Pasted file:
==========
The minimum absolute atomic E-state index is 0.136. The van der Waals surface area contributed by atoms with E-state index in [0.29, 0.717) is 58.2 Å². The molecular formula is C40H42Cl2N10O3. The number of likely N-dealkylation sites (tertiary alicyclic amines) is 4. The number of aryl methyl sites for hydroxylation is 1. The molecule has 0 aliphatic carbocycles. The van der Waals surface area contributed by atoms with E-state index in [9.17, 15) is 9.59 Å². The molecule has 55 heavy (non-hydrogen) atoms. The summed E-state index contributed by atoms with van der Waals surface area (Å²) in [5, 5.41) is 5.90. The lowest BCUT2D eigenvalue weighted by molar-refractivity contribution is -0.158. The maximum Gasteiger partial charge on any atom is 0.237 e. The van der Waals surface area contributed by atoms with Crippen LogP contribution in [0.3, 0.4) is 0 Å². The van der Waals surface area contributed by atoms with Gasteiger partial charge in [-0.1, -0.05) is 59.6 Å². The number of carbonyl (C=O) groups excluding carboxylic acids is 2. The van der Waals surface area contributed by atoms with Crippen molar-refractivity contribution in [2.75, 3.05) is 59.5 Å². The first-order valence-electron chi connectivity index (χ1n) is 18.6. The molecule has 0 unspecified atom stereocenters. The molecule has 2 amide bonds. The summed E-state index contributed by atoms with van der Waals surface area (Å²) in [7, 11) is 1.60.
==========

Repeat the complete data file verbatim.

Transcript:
The minimum absolute atomic E-state index is 0.136. The van der Waals surface area contributed by atoms with E-state index in [0.29, 0.717) is 58.2 Å². The molecular formula is C40H42Cl2N10O3. The number of likely N-dealkylation sites (tertiary alicyclic amines) is 4. The number of aryl methyl sites for hydroxylation is 1. The molecule has 0 aliphatic carbocycles. The van der Waals surface area contributed by atoms with E-state index in [9.17, 15) is 9.59 Å². The molecule has 55 heavy (non-hydrogen) atoms. The summed E-state index contributed by atoms with van der Waals surface area (Å²) in [5, 5.41) is 5.90. The lowest BCUT2D eigenvalue weighted by molar-refractivity contribution is -0.158. The maximum Gasteiger partial charge on any atom is 0.237 e. The van der Waals surface area contributed by atoms with Crippen LogP contribution in [0.3, 0.4) is 0 Å². The van der Waals surface area contributed by atoms with Gasteiger partial charge in [-0.1, -0.05) is 59.6 Å². The number of carbonyl (C=O) groups excluding carboxylic acids is 2. The van der Waals surface area contributed by atoms with Crippen molar-refractivity contribution in [2.75, 3.05) is 59.5 Å². The first-order valence-electron chi connectivity index (χ1n) is 18.6. The molecule has 0 unspecified atom stereocenters. The molecule has 2 amide bonds. The summed E-state index contributed by atoms with van der Waals surface area (Å²) in [7, 11) is 1.60.